Steve fell in love with the Waodani. When he was 14, Steve was baptized by Waodani church leaders not far from where his father had killed by them nine years earlier. Today, Steve Saint uses the endearing term "grandfather" for Mincaye, the man whose spear took his father's life.
After Steve's Aunt Rachel died, the Waodani asked Steve to come back to Ecuador to live among them. He agreed, and in his book The Great Omission: Fulfilling Christ's Commission Completely, Steve says that what he saw on his return to the Amazon jungle disappointed him.
Steve said he was "dismayed" to find the Waodani church "less functional than it had been when I lived with them during school vacations." The cause of the dysfunction? Well, besides non-Christian outsiders encroaching on their lives, the Waodani's self-reliance had been eroded by "all of the benevolence they were receiving from Christian missions and relief organizations."
Well-meaning but sadly misguided American believers had reduced the Waodani to waiting for handouts from outsiders. When the Waodani churches began, they were almost completely self-sustaining. On Steve's return, he found them waiting around for "stuff" from the foreigners: material goods, church building repair as well as construction, health care, and training conferences.
Determined to see the outsider/Waodani relationships move from paternalism to empowerment, Steve worked to empower them to take back control of their lives, make decisions on their own and consider themselves equal with outsiders.
The journey was not always easy. Habits and mindsets can be hard to change. Plus, Steve had to deal with well-intentioned Americans eager to do things for the Waodani whom they saw as backward and deprived.
Steve encouraged the Waodani to make their own decisions about whether they would remain in the rain forest and how much of other cultures they would incorporate into their own. He suggested they explore the use of appropriate technology and he even helped invent a dental office that would fit in a backpack for jungle use.
Steve Saint has had success facilitating the Waodani's return to dignity and self-sufficiency. One thing he must be very proud of is that the Waodani themselves now evangelize other tribal settlements in the Amazon basin.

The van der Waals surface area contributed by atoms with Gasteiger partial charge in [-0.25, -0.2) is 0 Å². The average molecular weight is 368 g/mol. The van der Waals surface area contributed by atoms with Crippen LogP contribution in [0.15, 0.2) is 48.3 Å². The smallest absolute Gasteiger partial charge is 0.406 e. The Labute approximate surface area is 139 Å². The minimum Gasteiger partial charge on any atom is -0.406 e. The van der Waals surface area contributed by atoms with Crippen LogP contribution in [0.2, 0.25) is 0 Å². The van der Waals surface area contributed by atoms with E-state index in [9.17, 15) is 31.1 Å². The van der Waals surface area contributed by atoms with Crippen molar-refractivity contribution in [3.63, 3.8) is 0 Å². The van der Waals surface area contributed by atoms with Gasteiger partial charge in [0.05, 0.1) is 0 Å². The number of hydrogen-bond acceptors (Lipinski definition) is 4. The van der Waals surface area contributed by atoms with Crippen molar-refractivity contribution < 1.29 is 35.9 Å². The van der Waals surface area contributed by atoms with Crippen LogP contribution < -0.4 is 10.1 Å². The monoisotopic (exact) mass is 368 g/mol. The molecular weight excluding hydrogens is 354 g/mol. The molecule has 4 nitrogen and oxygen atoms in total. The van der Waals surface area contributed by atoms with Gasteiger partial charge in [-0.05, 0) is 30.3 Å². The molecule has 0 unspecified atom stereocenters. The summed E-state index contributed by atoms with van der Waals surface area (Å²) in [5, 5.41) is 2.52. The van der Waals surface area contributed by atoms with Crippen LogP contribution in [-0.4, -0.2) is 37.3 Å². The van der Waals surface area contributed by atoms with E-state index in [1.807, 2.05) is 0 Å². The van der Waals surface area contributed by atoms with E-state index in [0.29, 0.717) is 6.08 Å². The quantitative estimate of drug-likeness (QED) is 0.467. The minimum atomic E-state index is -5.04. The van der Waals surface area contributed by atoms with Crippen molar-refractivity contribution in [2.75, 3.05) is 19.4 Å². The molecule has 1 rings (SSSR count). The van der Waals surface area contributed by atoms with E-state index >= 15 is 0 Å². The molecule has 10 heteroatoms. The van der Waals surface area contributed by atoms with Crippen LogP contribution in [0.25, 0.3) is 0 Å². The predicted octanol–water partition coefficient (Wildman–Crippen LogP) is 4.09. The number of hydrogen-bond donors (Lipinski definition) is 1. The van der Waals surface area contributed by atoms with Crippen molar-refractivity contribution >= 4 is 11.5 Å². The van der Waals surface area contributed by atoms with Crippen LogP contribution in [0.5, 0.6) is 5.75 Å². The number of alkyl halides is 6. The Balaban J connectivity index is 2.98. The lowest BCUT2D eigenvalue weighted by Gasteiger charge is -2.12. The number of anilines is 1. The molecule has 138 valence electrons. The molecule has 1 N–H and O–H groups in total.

Like Steve Saint, good missionaries empower people.
-- Howard Culbertson
More mini-essays in the "Doing missions well" series
Do you know what you may be leaving behind on the field when you go on a brief mission trip? Do you know how your hosts in other countries may sometimes feel about you and your visit?
Consider the lesson in this fable about a dancing elephant.
A story illustrating the problems which arise when over-exuberant, lets-get-it-done Americans interact with Christians of other cultures
"Would you like to know what it is like to do mission with Americans? Let me tell you a story," said David Coulibaly, a ministry leader in Mali, West Africa.
Elephant and Mouse were best friends. One day Elephant said, "Mouse, let's have a party!"
Animals gathered from far and near. They ate, and drank, and sang, and danced. And nobody celebrated more exuberantly than the Elephant.
After it was over, Elephant exclaimed, "Mouse, did you ever go to a better party? What a blast!"
But Mouse didn't answer.
"Where are you?" Elephant called. Then he shrank back in horror. There at his feet lay the mouse, his body ground into the dirt -- smashed by the exuberance of his friend, the Elephant.
"Sometimes that is what it is like to do mission with you Americans," the African storyteller concluded. "It is like dancing with an elephant."